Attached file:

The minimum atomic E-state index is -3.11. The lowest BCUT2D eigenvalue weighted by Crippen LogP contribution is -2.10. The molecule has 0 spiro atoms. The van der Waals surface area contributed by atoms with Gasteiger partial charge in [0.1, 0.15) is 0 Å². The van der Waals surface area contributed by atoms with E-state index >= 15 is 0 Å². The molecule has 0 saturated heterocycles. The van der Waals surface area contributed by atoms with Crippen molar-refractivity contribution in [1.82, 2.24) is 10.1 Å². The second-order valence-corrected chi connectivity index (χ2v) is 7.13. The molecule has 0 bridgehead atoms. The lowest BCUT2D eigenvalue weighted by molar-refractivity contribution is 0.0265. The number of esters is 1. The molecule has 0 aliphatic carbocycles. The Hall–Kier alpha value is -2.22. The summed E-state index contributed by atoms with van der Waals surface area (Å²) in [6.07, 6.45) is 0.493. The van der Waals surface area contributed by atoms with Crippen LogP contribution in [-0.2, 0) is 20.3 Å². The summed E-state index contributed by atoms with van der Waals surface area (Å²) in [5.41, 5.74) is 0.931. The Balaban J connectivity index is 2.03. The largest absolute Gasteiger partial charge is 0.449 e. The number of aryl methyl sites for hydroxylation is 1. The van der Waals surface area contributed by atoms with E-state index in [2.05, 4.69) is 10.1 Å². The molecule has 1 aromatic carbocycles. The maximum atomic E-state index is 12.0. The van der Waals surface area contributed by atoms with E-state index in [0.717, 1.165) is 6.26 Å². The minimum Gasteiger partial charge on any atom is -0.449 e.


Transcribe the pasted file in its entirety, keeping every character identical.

The minimum atomic E-state index is -3.11. The lowest BCUT2D eigenvalue weighted by Crippen LogP contribution is -2.10. The molecule has 0 spiro atoms. The van der Waals surface area contributed by atoms with Gasteiger partial charge in [0.1, 0.15) is 0 Å². The van der Waals surface area contributed by atoms with E-state index >= 15 is 0 Å². The molecule has 0 saturated heterocycles. The van der Waals surface area contributed by atoms with Crippen molar-refractivity contribution in [1.82, 2.24) is 10.1 Å². The second-order valence-corrected chi connectivity index (χ2v) is 7.13. The molecule has 0 bridgehead atoms. The lowest BCUT2D eigenvalue weighted by molar-refractivity contribution is 0.0265. The number of esters is 1. The molecule has 0 aliphatic carbocycles. The Hall–Kier alpha value is -2.22. The summed E-state index contributed by atoms with van der Waals surface area (Å²) in [6.07, 6.45) is 0.493. The van der Waals surface area contributed by atoms with Crippen LogP contribution in [-0.2, 0) is 20.3 Å². The summed E-state index contributed by atoms with van der Waals surface area (Å²) in [5.41, 5.74) is 0.931. The Balaban J connectivity index is 2.03. The largest absolute Gasteiger partial charge is 0.449 e. The number of aryl methyl sites for hydroxylation is 1. The van der Waals surface area contributed by atoms with E-state index in [2.05, 4.69) is 10.1 Å². The molecule has 1 aromatic carbocycles. The maximum atomic E-state index is 12.0. The van der Waals surface area contributed by atoms with E-state index in [0.717, 1.165) is 6.26 Å². The minimum Gasteiger partial charge on any atom is -0.449 e.